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About The Film

The teachings of Greek mythology have fascinated generations for thousands of years, inspiring countless tales about the origins of our world and the beliefs of Ancient Greece. One of the most infamous of myths is that of Hercules--the demigod born to a mortal woman and the god Zeus--who is celebrated for his legendary adventures, courageous battles, and resounding victories. The complexity of Hercules' story drew interest from the film's director and producer, Renny Harlin, when he was just a young boy.

"When I was a little kid, I was really into history, especially the history of Ancient Greece," said Harlin. "I remember at school during history class being so interested in studying mythology that I'd draw everything down to the weapons they used and the different architectural details. I became so enthralled by imagining what their world was like." His curiosity and captivation with Greek mythology was the driving force behind this passion project he's described as an incredibly fulfilling experience-- one that realized his fantasies of incorporating his childhood visions, and many elements from his favorite films and works of literature. Through substantial research, Harlin brought all of this together in an amalgamation and injected a visually epic scope into the film.

"I really enjoyed the research behind this film--reading books and getting a better understanding of Ancient Greece and mythology," said Harlin. "How in those times, there was a god for everything to help people understand and cope with their world and their lives. If there was a storm, or thunder, death or love--there was a god to find every purpose."

For writers Sean Hood and Daniel Giat, the myth and infamous story of this demi-god also spoke to them and drew them to the project. "It's the age-old story of the struggle between fate and free will, between one's responsibility to humanity and one's more personal desires," said Giat. "Is Hercules' foretold role as savior to his people and his homeland a greater calling than his desire and need for his great love? Can both impulses be fulfilled in life? I think those questions are drama's greatest theme."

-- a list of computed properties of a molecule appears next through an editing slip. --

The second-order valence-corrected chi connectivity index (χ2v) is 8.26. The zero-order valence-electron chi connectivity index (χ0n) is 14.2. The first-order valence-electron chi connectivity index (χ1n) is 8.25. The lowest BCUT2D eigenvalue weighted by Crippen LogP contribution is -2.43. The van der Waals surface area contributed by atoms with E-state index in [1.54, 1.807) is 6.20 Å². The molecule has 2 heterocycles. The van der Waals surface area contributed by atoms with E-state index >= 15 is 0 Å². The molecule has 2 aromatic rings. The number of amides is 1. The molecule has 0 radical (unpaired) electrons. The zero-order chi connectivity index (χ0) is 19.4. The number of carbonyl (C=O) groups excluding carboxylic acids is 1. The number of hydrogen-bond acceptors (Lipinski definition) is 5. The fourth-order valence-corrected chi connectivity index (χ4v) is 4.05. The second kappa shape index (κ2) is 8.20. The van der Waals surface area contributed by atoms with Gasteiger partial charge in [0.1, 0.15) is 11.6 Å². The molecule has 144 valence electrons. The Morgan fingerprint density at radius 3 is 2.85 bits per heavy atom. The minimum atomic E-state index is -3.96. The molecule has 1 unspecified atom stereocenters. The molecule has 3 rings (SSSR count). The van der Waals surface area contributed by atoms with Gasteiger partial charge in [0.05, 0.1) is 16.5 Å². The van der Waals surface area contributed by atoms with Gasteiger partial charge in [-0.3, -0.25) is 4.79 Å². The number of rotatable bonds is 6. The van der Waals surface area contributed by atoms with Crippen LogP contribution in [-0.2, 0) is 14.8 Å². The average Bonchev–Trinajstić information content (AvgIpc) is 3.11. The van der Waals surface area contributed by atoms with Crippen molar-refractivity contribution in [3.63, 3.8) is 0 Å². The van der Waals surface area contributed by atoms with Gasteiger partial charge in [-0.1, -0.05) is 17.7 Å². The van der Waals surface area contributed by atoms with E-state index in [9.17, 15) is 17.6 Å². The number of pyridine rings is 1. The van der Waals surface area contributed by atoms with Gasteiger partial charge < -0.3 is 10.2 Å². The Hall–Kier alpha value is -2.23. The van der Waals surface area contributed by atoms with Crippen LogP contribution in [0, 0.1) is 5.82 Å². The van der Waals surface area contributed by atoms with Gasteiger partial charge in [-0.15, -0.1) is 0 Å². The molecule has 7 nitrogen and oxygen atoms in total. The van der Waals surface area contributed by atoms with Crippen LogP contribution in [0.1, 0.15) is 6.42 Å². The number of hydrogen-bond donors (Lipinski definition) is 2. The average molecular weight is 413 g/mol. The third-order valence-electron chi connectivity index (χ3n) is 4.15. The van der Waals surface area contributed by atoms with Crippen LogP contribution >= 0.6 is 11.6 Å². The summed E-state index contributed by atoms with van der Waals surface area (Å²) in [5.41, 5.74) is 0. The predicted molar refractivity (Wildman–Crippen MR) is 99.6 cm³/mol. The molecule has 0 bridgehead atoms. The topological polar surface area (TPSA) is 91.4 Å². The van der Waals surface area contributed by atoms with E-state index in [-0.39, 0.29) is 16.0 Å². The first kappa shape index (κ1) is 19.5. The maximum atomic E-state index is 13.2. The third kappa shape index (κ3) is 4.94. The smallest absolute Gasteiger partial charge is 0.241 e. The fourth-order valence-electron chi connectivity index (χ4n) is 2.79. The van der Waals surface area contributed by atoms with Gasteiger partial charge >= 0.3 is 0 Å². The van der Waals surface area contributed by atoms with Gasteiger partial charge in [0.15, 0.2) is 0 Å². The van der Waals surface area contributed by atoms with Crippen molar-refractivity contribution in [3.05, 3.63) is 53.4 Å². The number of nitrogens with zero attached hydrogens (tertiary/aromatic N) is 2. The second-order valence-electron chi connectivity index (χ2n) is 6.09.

Harlin's passion for the story fueled Giat's imagination. "Renny's excitement and enthusiasm was infectious," said Giat. "He was truly enthralled with each new idea I proposed, freeing my creativity in a way I rarely experience."

In his research the filmmaker was especially intrigued by the influence Hercules' story has had on many of today's super heroes. "Whether in comic books, in modern literature, or even today's blockbuster heroes--there are threads of Hercules' story," said Harlin. "He's always been the ultimate super hero throughout history."

However, the filmmaker was interested in telling a story that did not simply recount the same myths told over time, but instead wanted to provide a counter perspective focusing on the man. "People can already picture Hercules as this huge, muscular man who goes around doing superhuman things--but we really wanted to break away from that and introduce audiences to Hercules as a young man who is conflicted with his identity," said Harlin. "We're starting from the very beginning of Hercules coming to terms with who he is. And at the heart of our film, is actually a love story that shows his range of emotions as a man."

"While I was tasked with creating a new sort of origin story for Hercules--I hoped to tap into both the violence and the redemption that originally inspired me in the classic tales," said Hood. "And it's ultimately a story about how one's personal needs and selfish desires must be put aside to embrace larger responsibilities and an inescapable destiny."

Hood began writing with the villain. "I imagined Hercules' stepfather as a ruthless, sadistic and jealous tyrant, said Hood. "Then I imagined how this man would react if he suspected his wife was unfaithful and that his son was not his own. So in the first act we have a cruel, suspicious father, a mother with a secret, brothers set against each other, lovers torn from each other's arms, and a hero banished. The set-up is a combination of Greek tragedy and a kind-of dysfunctional family drama."

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